Results

At first surgery, the mean age was 13.4 years (± 5.0). Recurrence was observed in 14/49 (29%) patients. The number of additional operations significantly decreased with age (2.0 (± 0.9), 1.7 (± 1.0) and 1.2 (± 0.4) in children <11 years, between 11 and 15, and >15 years; P < 0.001). Incidence of recurrence seemed to be lower in patients with good metabolic control of the rickets (25% vs 33%). Complications were observed in 57% of patients.

Conclusion

We report a large series of surgical procedures in XLHR. Our results confirm that phosphate supplements and vitamin D analog therapy is the first line of treatment to correct leg bowing. Surgery before puberty is associated with a high risk of recurrence of the limb deformity. Such procedures should only be recommended, following multidisciplinary discussions, in patients with severe distortion leading to mechanical joint and ligament complications, or for residual deformities once growth plates have fused.

Open access

Göran Oleröd, Lillemor Mattsson Hultén, Ola Hammarsten, and Eva Klingberg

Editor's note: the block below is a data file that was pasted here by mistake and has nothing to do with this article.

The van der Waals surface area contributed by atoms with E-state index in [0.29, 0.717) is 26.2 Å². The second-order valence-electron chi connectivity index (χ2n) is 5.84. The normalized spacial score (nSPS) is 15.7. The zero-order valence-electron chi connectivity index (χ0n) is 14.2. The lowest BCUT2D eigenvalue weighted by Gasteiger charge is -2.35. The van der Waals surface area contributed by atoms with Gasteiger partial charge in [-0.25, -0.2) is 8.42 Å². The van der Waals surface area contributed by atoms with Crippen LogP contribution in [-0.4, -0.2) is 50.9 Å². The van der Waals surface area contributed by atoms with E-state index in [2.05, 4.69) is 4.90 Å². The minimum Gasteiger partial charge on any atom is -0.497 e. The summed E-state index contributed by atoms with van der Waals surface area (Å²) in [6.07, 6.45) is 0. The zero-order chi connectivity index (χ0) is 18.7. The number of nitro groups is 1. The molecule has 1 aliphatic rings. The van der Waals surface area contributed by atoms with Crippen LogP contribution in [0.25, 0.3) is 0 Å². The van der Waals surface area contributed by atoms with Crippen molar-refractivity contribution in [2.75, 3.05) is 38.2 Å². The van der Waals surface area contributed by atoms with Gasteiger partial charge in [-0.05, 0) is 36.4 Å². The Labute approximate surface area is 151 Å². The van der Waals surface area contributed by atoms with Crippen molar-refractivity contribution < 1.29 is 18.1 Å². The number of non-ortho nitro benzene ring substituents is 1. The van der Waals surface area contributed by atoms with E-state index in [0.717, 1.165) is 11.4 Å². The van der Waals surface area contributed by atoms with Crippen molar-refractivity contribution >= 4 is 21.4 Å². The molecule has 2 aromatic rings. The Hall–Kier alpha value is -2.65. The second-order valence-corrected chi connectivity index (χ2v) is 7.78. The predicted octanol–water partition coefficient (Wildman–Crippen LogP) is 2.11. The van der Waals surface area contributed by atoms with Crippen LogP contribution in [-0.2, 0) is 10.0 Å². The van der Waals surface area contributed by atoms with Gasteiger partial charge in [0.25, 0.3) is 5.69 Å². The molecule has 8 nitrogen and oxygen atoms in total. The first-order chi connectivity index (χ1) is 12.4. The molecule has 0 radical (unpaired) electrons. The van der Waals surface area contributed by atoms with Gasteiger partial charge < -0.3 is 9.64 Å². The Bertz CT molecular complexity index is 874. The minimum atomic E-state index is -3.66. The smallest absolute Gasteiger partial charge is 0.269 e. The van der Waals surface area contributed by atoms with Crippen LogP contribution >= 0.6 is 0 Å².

Purpose

Serum 25-hydroxy vitamin D [25(OH)D] varies greatly with season at northern latitudes. The purpose of this study was to determine if the seasonal variations in serum total 25(OH)D are followed by a concomitant variation in free 25(OH)D or if the variation is damped by alterations in the binding capacity of DBP.

Methods

Serum was collected from 540 healthy blood donors (60% men; mean age 41 ± 13 years) during 12 months and analyzed for total 25(OH)D, directly measured free 25(OH)D, vitamin D-binding protein (DBP) and albumin. Calculated free 25(OH)D was estimated.

Results

The UV-B radiation during the sampling month was positively correlated with the serum levels of total 25(OH)D (r = 0.355, P < 0.001), directly measured free (r = 0.336, P < 0.001) and calculated free 25(OH)D (r = 0.275, P < 0.001), but not with DBP and albumin. The percentage of free 25(OH)D was higher during the winter months than that during the summer months (0.020 ± 0.005% vs 0.019 ± 0.004%; P = 0.007) and higher in participants with a serum 25(OH)D below 25 nmol/L than that in participants with a serum 25(OH)D above 75 nmol/L (0.031 ± 0.007% vs 0.017 ± 0.003%; P < 0.001). iPTH was correlated with directly measured free 25(OH)D (r = −0.226; P < 0.001), but only weakly with calculated free 25(OH)D (r = −0.095; P = 0.027).

Conclusions